By Emilia Targonska
I am often asked what inspired me to become an engineer. It was watching my father working in his office. I remember, when I was a child, being fascinated by the enormous drafting table which is nowhere to be found in the building services office nowadays. As a student of building services engineering I greatly appreciated the effort and skills required to create even the simplest engineering drawing by hand. It made me realise how much has changed in the way engineers work and appreciate the huge changes which my father has witnessed over his 36 year career as a building services engineer.
Most certainly one of the greatest changes over the last few decades has been in tools used by engineers. Whilst working on my dissertation I asked my father about the way he worked on his thesis over 40 years ago. He explained how he used log tables for calculations and drew everything by hand using T-squares, triangles and pens. His typewritten dissertation, along with a set of 2D drawings, represents hours spent by the drafting table. In contrast I used advanced simulation tools like IES software to create a 3D model of a building and assess its energy and thermal performance with a click of a mouse, all without having to carry out complex calculations. The final result was far beyond what would have been possible all those years ago. Today mechanical drawing is almost obsolete. Moreover BIM allows creating more than just 2D or 3D models, but objects that have intelligence, geometry and data which can be used by architects, engineers and constructors to work more collaboratively on their designs.
Technology has also changed how engineers collaborate. From the moment we walk into the office, we are a part of a team which can extend across continents and its success strongly depends on communication within it. 40 years ago when my father was starting his career, engineers had to rely on landlines, telegrams and the postal service making collaboration very time consuming. The way we work has completely changed. With cloud computing and video calls engineers are able to collaborate and design virtually combining expertise from team members all over the world.
Interestingly, technology is also pushing the boundaries of what is expected by clients and thus our work. To stay ahead of the competition and acquire a client we are expected to showcase the understating of the latest technology. Fortunately, nowadays engineers can more easily broaden their knowledge by attending seminars or conferences, which can often be done online even from remote destinations.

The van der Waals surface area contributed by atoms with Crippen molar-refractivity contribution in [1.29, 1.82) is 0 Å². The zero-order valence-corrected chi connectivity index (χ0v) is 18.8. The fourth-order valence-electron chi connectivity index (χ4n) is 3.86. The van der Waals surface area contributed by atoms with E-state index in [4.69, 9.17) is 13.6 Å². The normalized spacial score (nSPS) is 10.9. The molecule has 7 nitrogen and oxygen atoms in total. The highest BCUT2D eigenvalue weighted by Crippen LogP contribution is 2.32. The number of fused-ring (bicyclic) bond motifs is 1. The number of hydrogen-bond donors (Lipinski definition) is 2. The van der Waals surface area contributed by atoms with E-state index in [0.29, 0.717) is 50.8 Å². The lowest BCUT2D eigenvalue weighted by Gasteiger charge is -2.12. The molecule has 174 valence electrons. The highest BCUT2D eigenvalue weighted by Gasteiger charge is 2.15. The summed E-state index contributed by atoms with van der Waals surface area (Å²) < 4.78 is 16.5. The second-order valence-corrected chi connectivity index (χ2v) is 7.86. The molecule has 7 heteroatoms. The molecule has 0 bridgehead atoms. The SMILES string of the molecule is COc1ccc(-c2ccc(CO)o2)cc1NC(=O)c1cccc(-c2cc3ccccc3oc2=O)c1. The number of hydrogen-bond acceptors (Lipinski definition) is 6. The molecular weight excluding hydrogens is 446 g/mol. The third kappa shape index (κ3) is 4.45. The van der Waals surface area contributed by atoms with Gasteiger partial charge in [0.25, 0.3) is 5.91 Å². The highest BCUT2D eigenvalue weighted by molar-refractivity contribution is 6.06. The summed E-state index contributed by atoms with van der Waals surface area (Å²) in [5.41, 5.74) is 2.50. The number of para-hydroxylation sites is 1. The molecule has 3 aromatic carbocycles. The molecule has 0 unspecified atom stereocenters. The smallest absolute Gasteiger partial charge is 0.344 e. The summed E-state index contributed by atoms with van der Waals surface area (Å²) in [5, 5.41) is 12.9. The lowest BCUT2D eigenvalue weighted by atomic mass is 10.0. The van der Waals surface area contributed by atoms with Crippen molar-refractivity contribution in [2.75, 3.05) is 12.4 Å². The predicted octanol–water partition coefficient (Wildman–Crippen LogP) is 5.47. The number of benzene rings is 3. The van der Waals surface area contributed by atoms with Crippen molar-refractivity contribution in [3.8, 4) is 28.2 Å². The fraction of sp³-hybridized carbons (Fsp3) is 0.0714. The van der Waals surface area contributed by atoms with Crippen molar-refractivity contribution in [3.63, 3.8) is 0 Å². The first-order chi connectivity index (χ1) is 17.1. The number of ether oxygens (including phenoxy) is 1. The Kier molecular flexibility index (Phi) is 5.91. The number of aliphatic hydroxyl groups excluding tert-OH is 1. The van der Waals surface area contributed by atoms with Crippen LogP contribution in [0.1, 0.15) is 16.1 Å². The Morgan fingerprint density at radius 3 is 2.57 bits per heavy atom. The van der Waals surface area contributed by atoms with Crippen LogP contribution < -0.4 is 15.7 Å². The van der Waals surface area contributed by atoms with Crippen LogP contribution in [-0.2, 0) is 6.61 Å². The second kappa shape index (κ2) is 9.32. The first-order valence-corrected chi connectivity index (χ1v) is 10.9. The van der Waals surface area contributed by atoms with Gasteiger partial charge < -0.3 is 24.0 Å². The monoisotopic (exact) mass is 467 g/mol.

Moreover technological progress is also changing how people interact with our designs. Rapid development of everyday technologies like smart phones and tablets continually increases their expectations also regarding their home or office environment and ways to control it. Mobile devices can now be used to set room temperature or lighting profiles to individual preferences. Soon we will be able to do the same by simply tapping our wrist using apps on new smart watches.
The clever use of the newest technology can surely help us attract a client but the challenge I see for the future is not to let the technology overshadow our expertise. We need to make sure that designers have the in-depth understanding of the tools used and their outcomes. I think that quote by sir Norman Foster sums it up best: “The pencil and computer are, if left to their own devices, equally dumb and only as good as the person driving them”. I strongly believe that investment and training of young engineers is the future of our profession and the key to successfully utilising constantly developing technology. After all, it is not the advances in technology that are pushing the boundaries of engineering design it is the people who use them.